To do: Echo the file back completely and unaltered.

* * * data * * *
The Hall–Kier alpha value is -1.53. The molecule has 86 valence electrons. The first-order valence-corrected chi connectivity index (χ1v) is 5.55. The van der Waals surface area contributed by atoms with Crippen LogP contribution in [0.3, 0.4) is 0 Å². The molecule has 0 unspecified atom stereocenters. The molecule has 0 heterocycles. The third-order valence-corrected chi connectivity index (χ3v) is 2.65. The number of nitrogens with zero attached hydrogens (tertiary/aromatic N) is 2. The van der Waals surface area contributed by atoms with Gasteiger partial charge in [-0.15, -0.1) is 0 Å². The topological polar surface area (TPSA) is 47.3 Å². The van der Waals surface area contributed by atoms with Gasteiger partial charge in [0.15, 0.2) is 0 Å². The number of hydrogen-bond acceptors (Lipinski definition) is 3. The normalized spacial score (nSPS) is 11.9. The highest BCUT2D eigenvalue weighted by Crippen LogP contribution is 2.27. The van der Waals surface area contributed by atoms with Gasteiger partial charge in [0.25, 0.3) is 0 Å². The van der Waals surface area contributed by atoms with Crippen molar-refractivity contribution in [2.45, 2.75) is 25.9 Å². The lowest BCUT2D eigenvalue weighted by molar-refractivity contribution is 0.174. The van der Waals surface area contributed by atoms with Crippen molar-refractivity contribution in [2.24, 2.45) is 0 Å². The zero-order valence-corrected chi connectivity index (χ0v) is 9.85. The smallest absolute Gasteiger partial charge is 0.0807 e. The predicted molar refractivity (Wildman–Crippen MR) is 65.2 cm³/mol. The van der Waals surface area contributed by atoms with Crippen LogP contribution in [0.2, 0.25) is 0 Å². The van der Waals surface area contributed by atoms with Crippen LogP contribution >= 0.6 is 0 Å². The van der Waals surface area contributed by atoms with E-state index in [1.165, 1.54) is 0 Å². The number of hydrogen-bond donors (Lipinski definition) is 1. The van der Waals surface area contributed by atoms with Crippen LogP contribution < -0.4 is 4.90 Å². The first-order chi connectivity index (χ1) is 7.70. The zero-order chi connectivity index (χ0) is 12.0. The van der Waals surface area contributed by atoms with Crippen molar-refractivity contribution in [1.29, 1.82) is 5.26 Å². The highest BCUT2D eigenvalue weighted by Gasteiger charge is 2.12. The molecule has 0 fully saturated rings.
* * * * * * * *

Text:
The Hall–Kier alpha value is -1.53. The molecule has 86 valence electrons. The first-order valence-corrected chi connectivity index (χ1v) is 5.55. The van der Waals surface area contributed by atoms with Crippen LogP contribution in [0.3, 0.4) is 0 Å². The molecule has 0 unspecified atom stereocenters. The molecule has 0 heterocycles. The third-order valence-corrected chi connectivity index (χ3v) is 2.65. The number of nitrogens with zero attached hydrogens (tertiary/aromatic N) is 2. The van der Waals surface area contributed by atoms with Gasteiger partial charge in [-0.15, -0.1) is 0 Å². The topological polar surface area (TPSA) is 47.3 Å². The van der Waals surface area contributed by atoms with Gasteiger partial charge in [0.15, 0.2) is 0 Å². The number of hydrogen-bond acceptors (Lipinski definition) is 3. The normalized spacial score (nSPS) is 11.9. The highest BCUT2D eigenvalue weighted by Crippen LogP contribution is 2.27. The van der Waals surface area contributed by atoms with Gasteiger partial charge in [0.25, 0.3) is 0 Å². The van der Waals surface area contributed by atoms with Crippen molar-refractivity contribution in [2.45, 2.75) is 25.9 Å². The lowest BCUT2D eigenvalue weighted by molar-refractivity contribution is 0.174. The van der Waals surface area contributed by atoms with Crippen molar-refractivity contribution in [2.24, 2.45) is 0 Å². The zero-order valence-corrected chi connectivity index (χ0v) is 9.85. The smallest absolute Gasteiger partial charge is 0.0807 e. The predicted molar refractivity (Wildman–Crippen MR) is 65.2 cm³/mol. The van der Waals surface area contributed by atoms with Crippen LogP contribution in [0.2, 0.25) is 0 Å². The van der Waals surface area contributed by atoms with Crippen LogP contribution >= 0.6 is 0 Å². The van der Waals surface area contributed by atoms with E-state index in [1.165, 1.54) is 0 Å². The number of hydrogen-bond donors (Lipinski definition) is 1. The van der Waals surface area contributed by atoms with Crippen LogP contribution < -0.4 is 4.90 Å². The first-order chi connectivity index (χ1) is 7.70. The zero-order chi connectivity index (χ0) is 12.0. The van der Waals surface area contributed by atoms with Crippen molar-refractivity contribution in [1.29, 1.82) is 5.26 Å². The highest BCUT2D eigenvalue weighted by Gasteiger charge is 2.12. The molecule has 0 fully saturated rings.